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An Educator's Legacy

It's been more than a year since Dan Bellack, a beloved and respected member of the Trident Technical College family, passed away.

But his legacy as an educator will live on, thanks to the newly formed Daniel R. Bellack Endowed Memorial Scholarship.

Everyone who knew Bellack will tell you about his genuine concern for his students’ success and well-being. He was skillful at engaging students and was a role model for other instructors, teaching in the classroom and online. He taught psychology and served as the department head and coordinator of the Behavioral and Social Sciences Department for more than 20 years.

Margaret Hane Murphy was a student of his in 1991 and has never forgotten the impact Bellack had on her. "He was my favorite professor in all my years of college, and his class my most meaningful. I am grateful for my time in his classroom, and honored to have called him professor and friend."

Bellack's youngest son, Braden Bellack, recalls one of his earli…
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Trident Tech: An Open Door Institution Demonstrating Equality and Respect

Trident Technical College stands in support of the African American members of the community we serve. We reject all forms of discrimination. We affirm the guiding principles of our mission: equality, advocacy, individual worth, and mutual respect.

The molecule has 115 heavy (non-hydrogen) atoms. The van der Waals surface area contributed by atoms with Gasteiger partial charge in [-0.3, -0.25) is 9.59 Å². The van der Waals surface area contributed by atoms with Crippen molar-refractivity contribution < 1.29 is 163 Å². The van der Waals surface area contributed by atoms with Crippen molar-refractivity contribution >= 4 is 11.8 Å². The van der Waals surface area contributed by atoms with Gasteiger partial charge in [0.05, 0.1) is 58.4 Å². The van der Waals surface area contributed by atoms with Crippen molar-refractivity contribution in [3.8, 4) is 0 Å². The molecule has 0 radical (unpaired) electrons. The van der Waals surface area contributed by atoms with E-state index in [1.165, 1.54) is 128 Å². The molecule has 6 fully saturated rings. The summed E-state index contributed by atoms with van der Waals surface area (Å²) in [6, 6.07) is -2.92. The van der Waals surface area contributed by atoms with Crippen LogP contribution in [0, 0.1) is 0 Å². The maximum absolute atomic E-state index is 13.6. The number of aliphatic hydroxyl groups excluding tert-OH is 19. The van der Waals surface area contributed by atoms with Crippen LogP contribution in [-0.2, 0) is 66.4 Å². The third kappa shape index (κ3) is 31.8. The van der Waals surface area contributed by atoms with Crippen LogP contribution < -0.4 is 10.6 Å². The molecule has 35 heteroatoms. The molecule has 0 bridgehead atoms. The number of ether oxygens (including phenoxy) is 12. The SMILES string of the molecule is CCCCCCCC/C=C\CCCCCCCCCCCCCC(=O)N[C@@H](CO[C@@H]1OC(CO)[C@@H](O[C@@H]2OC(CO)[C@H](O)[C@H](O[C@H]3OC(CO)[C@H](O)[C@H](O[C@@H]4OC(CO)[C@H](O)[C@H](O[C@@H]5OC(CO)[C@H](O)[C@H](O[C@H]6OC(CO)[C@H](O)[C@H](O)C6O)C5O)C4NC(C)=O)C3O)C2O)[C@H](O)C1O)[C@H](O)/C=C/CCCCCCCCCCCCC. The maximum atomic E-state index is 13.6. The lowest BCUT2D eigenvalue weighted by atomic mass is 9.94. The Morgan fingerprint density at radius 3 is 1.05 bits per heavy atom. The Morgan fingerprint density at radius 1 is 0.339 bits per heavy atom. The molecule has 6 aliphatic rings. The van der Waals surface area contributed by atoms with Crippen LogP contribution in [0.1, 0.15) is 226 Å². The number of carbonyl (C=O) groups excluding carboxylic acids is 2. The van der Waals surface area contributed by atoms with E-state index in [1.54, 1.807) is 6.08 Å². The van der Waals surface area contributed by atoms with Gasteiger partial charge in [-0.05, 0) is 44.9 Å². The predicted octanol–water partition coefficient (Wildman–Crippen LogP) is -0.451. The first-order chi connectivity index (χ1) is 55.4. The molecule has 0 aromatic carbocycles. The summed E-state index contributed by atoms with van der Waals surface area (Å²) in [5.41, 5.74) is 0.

We seek to model the change we want to see in the world. We work to prepare our students to see from various angles.

We strive to demonstrate to them, and to each other, that we are able to see perspectives different from our own, and, in so doing, become more empathetic and responsive.

We work to ensure that all of our campus community’s voices are heard, that all know we value them as individuals, and that we respect each other not just for our strengths but also for our struggles.

Trident Technical College commits to mutually respectful, humanizing dialogue as we work to change our campuses and our community.

Answering the Call

Trident Tech Nursing alum Jennifer Kelly arrived in New York City in April - ready, willing and determined to help fight the COVID-19 pandemic.

But she quickly realized that no amount of education or experience (including her eight years as a nurse) could have fully prepared her for what she was about to face.

“It was surreal at first. I landed at JFK, one of the biggest airports in the country, and it was practically empty. My biggest worry was driving in the city, but there were very few people on the road,” she said.

Kelly’s decision to go to New York for the four-week assignment was not taken lightly. She was eager to help on the front lines of the pandemic and her husband and three children were very supportive of her going. But she was hesitant to leave her colleagues.

She works at the Medical University of South Carolina (MUSC) and had been a supervisor at the drive-thru testing site from day one. She was reluctant to leave the team she had grown very close to as they faced suc…

Nursing Alum is First Graduate

Trident Tech alum Robin Workman may not be on the front lines, but she is doing her very best to support those who are.

As the Heart and Vascular Surgery Coordinator at Trident Medical Center, Workman's patient volume is down. So in between checking on her patients, she is also checking in on her colleagues: lending a listening ear, letting them know how valuable they are and checking in on their personal situations and needs.